Thursday Review: White Noise by Don Delillo

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The Blurb: A brilliant satire of mass culture and the numbing effects of technology, White Noise tells the story of Jack Gladney, a teacher of Hitler studies at a liberal arts college in Middle America. Jack and his fourth wife, Babette, bound by their love, fear of death, and four ultramodern offspring, navigate the rocky passages of family life to the background babble of brand-name consumerism. Then a lethal black chemical cloud, unleashed by an industrial accident, floats over there lives, an “airborne toxic event” that is a more urgent and visible version of the white noise engulfing the Gladneys—the radio transmissions, sirens, microwaves, and TV murmurings that constitute the music of American magic and dread.

It’s really rare that I don’t finish a book. Plus a friend recommended this to me, so I tried SO hard to finish this, but I’d…no offense Karen, rather shove dull splinters beneath my nails then spend another ten minutes reading this book. 😦 Sorry.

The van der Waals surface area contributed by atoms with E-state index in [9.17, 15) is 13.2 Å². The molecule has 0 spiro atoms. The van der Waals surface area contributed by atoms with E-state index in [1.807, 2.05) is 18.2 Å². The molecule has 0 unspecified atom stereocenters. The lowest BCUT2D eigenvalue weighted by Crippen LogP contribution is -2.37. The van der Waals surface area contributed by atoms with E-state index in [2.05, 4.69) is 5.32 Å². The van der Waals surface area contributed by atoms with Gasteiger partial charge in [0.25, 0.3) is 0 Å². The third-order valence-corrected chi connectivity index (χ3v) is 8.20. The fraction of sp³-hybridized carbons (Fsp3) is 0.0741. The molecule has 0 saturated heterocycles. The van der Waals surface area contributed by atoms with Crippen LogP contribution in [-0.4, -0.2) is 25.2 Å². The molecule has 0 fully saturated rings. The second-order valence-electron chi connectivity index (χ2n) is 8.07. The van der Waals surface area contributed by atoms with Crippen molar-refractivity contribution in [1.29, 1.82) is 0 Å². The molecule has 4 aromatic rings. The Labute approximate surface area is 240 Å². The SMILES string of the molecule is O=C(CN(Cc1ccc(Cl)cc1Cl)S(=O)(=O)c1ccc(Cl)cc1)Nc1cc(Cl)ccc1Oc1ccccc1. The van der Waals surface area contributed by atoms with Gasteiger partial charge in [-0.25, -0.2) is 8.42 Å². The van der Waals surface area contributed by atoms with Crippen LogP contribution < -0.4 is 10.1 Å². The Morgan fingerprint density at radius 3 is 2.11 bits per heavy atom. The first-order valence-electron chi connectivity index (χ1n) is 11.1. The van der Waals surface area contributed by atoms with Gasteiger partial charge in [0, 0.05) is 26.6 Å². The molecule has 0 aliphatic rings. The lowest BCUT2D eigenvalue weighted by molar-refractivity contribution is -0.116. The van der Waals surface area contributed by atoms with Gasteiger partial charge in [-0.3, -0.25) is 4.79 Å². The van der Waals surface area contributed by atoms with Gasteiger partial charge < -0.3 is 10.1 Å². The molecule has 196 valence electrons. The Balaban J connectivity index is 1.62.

The premise is interesting, and the book is filled with zingy one-liners that, to quote another friend from book club “made it seem like the author had a journal of witty sayings and was determined to insert every one into this book to say ‘look how clever I am.” I liked the zingy one-liners, and I have to admit to enjoying the most photographed barn in America that got its fame by being the most photographed barn in America. But I’m just too burnt out for this novel right now.

And let’s be clear, I have a Master’s degree in English and write for a living. I absolutely recognize the literary merits of the novel. I get it enough to realize the bulk of its cleverness went right over my poor, overtaxed excuse of a brain. But other than giving me PTSD-like flashes to my summer studying for the GRE: Literature in English test, it didn’t do much for me. Maybe I’m just too fresh out of school to read anything for pure literary merits. Right now I am happily devouring every young adult novel my local library has to offer for the pure joy of getting to read something that doesn’t insist upon itself. I may try again when I’m in a better frame of mind for this. But I don’t expect that to be soon.

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